It’s a warm Sunday morning. After a fine walk along the newly verdant paths in the park, and a pleasant talk with two women on horseback, I stop to sit at picnic site. The divergence between religions and religiosity is about to come to a head.
As I’m enjoying the water and greenery as well as the sight of people going by across the creek, a middle-aged man walks up with his dog. He says nothing as he unleashes the big canine and starts throwing sticks for the animal to chase in the water. One expects some noise and intrusion, but this is too much.
I politely tell him that I am taking a meditation, and ask if he would mind finding another place to play with his dog. I hope that the simple request would suffice, but of course the very inconsiderateness that caused him to ignore a man sitting there silently also compels him to reject the appeal.
Like so many Americans in recent years, his doggish desires are all the matters, and he arrogantly informs me that there is plenty of room here, and his dog wants to swim. He adds the snide comment, “if you want to meditate, go to church.” At that point I reply, rather angrily I must admit, “Churches my ass, leave.”
An individual’s relationship with nature is the cornerstone of their relationship with people and the world. Indeed, a great cathedral evokes the same feeling, imitatively and intentionally, that a mountaintop or a magnificent vista induces. That raises the questions: Does the problem with religions begin with putting the symbol before the actuality? Or are religions inherently false constructions of that which cannot be formulated?
There is an old joke about a man who searches for the truth for thirty years. He finally finds it, and is very happy. Then the devil comes along and says, “Here, let me help you organize it.”
The religious symbol is an internal construct before it is an external building and behavior. The word ‘God’ is not God; the word ‘Allah’ is not Allah. But for most believers, the word is the thing. From this confusion it’s a short step to believing the Bible or the Koran are “the word of God.”
Inspiring religious works are often written by exceptional people who have direct experience of the sacred, with the intent to convey insights and actualities that lie beyond words. But then followers turn the actualities that true religious teachers point to into scriptures and religions, which inevitably divide people. Even the words of teachers who warn against this danger become scripture after their death, which followers subtly and slavishly try to imitate.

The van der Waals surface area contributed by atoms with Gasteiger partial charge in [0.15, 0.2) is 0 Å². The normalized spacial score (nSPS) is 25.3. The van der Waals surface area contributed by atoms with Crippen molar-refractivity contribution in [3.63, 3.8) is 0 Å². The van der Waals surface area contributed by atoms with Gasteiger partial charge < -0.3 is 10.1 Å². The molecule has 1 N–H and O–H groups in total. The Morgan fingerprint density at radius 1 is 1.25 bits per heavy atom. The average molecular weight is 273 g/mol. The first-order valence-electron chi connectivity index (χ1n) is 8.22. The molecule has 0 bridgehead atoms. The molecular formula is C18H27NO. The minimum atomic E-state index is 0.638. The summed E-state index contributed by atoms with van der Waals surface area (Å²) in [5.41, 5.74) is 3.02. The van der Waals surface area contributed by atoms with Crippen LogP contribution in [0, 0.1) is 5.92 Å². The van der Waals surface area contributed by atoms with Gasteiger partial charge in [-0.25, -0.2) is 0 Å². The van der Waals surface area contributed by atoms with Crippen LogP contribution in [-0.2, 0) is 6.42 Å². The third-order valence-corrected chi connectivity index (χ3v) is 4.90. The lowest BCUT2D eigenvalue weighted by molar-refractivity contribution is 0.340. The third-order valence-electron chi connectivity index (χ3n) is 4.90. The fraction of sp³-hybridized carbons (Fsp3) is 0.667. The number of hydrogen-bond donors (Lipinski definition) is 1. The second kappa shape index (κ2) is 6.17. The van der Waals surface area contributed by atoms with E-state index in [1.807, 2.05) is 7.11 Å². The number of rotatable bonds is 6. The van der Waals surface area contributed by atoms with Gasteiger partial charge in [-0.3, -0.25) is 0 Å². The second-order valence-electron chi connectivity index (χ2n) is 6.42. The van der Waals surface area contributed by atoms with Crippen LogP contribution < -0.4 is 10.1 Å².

The enthrallment of millions with the symbols of religion produces a counter-reaction in many people, who deny the existence of anything beyond the symbol, the material and the random. That is the ultimate case of throwing the baby out with the bathwater. Theism is one side of the coin, and atheism is the other.
Is there truly sacredness beyond thought however? Obviously that question cannot be answered with either a definite yes or no, or else one’s inquiry is finished. During meditative states, one perceives and feels sacredness beyond thought, an all-pervasive awareness within and beyond the universe.
That doesn’t mean there is any kind of ‘Creator,’ it simply means what we call ’God’ is present only when we are fully in the present, when thought is deeply quiet and the mind/brain profoundly aware. Each contact with the actuality of wholeness (which has the same basic meaning and root as the word holiness) is new and completely distinct from prior experiences. Indeed, the remembrance of past experiences prevents awareness of the infinite in the present.
In short, it’s easy to say what God is not (a deity or ‘Supreme Being,’ a separate spirit or the ‘Creator’); but it’s impossible to say what it is. I don’t understand how people can believe that God can be found in a building or a book. It’s hard enough to observe the mind into stillness in the mirror of nature, and hear the Nameless in the whisper of the wind through the leaves.
So is it possible for so-called mystics to communicate with churchgoers, and for churchgoers to benefit from talking with mystics? Or is the gulf between being genuinely religious and belonging to a religion just too wide?
If churches are seen as gathering places of communities of faith (not as belief systems but in the deeper sense of the word), and religious texts are seen as inspiring words of men and women (not as ‘the word of God’) then interfaith and intrafaith dialogue can be fruitful.
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